My dad, who recently passed away, was a good, kind, extremely ethical man. He taught me a lot. We laughed together—his big, boisterous laugh, my quirky loud one. Dad also had a temper and was very sensitive. Sometimes I felt I had to walk on eggshells around him, and our relationship wasn’t always as smooth as it could possible be.
But once I had kids, things started to shift.
The past five years, I’ve been tired. Every long, exhausting day starts with requests for the twirliest, prettiest dress I can find for my daughter to wear to school and ends with covering my son’s dog in precisely the desired fashion, with a work day in between. Putting family first has always been important to me. However, the past five years, I always put my family first. After all, the needs of my 3 and 5-year-old are pretty darn immediate.
I get how that that makes sense—parenting is all-consuming and exhausting, and I still defend my actions. However, when it comes to those other people in my life, like my dad, there are things I might have said or done differently. Different priorities I could have set. Different efforts I could have made. But I didn’t.
I always made sure my kids said hello, goodbye, and I love you to Pop Pop. I made sure my kids told him about their lives. I made sure they asked him how he was doing. I always made sure my kids made Pop Pop birthday cards and Father’s Day cards and signed them with their scribbled names.
Looking back, I wonder, did I do any of this from me?
In constantly trying to educate my kids on how to interact with others, how to love their relatives, how to show other people that they care, I neglected to practice what I preached. It always felt like there would be more time—that there was never enough time in the present. This is a hard realization to come to after someone so important in my life has died.
My sister spent the past five years or so doing everything she could to build her relationship with our dad, to get it to a very positive place. She was determined to take the high road, climb that proverbial mountain. Talking about our dad, my sister once asked me how I thought I would feel when our dad passed away. I simply answered that he was who he was, and I couldn’t change him. I told her I did the best I could, but I could only control myself. I continued to explain that at least he had a great relationship with my kids.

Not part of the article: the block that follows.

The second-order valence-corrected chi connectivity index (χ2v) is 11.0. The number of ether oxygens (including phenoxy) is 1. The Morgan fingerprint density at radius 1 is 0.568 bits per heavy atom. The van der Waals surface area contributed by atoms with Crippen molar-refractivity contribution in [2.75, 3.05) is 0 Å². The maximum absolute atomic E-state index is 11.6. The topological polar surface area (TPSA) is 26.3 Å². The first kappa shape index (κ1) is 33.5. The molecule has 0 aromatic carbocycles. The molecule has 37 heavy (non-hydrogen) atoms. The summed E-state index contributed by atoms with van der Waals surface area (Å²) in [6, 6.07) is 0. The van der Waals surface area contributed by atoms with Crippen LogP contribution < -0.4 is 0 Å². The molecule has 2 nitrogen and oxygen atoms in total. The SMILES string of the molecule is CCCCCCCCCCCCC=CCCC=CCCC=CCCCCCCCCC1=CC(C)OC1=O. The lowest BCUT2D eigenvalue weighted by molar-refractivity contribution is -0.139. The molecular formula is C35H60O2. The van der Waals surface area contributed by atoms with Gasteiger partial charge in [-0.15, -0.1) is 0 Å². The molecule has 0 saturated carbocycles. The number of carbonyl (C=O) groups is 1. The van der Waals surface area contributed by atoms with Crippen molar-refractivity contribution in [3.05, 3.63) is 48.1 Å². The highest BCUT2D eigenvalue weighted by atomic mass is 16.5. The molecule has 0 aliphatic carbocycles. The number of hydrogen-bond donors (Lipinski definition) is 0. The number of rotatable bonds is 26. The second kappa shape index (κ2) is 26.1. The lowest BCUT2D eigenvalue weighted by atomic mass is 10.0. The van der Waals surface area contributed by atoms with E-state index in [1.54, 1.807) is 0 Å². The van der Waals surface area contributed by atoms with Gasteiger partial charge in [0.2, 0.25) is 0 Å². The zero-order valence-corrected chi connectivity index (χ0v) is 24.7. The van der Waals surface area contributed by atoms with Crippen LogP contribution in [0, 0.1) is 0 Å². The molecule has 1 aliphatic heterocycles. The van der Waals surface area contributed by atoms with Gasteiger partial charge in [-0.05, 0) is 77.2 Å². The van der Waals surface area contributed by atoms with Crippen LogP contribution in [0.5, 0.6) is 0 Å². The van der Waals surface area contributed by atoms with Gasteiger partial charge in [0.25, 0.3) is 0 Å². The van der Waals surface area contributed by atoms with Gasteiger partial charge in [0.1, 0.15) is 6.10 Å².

A few weeks before my dad passed, I had a conversation with a good friend—every so often, our schedules link up and we can enjoy a walk together in the evening after our kids go to bed. That night, I needed to talk. As we walked, I told her that, for the first time, I looked at my dad at age 67 and thought he looked old. We walked and talked about my relationship with him. About his health. About how I knew he wouldn’t live forever. About how he knew he wouldn’t live forever. After all, he was known to frankly state that he was the oldest living male in his family, thanks to modern medicine. She and I talked about what I wished I could change. About how there were aspects of our relationship I felt I couldn’t change. What was and was not within my control. Little did I know, I only had a few more weeks left to try.
Yes, through the years, I’ve wished for some aspects to be different. Some things I wished I did and said differently, and some things I wished my dad did and said differently. At the time, I always knew my dad was who he was and I couldn’t do anything to change him. All I could do was change how I felt and control my reaction in various situations. No matter what, through it all, I knew I loved my dad.
All of that is fine and good, particularly given I’m not one to glorify people who are no longer with us. I’m also not one to dwell on what I can’t change. But now I’m stuck in this place of hoping my dad knew I loved him. Hoping my dad realized my voice joined every high pitched “I love you” from my kids. Hoping my dad realized every scribble on each card was from me, too.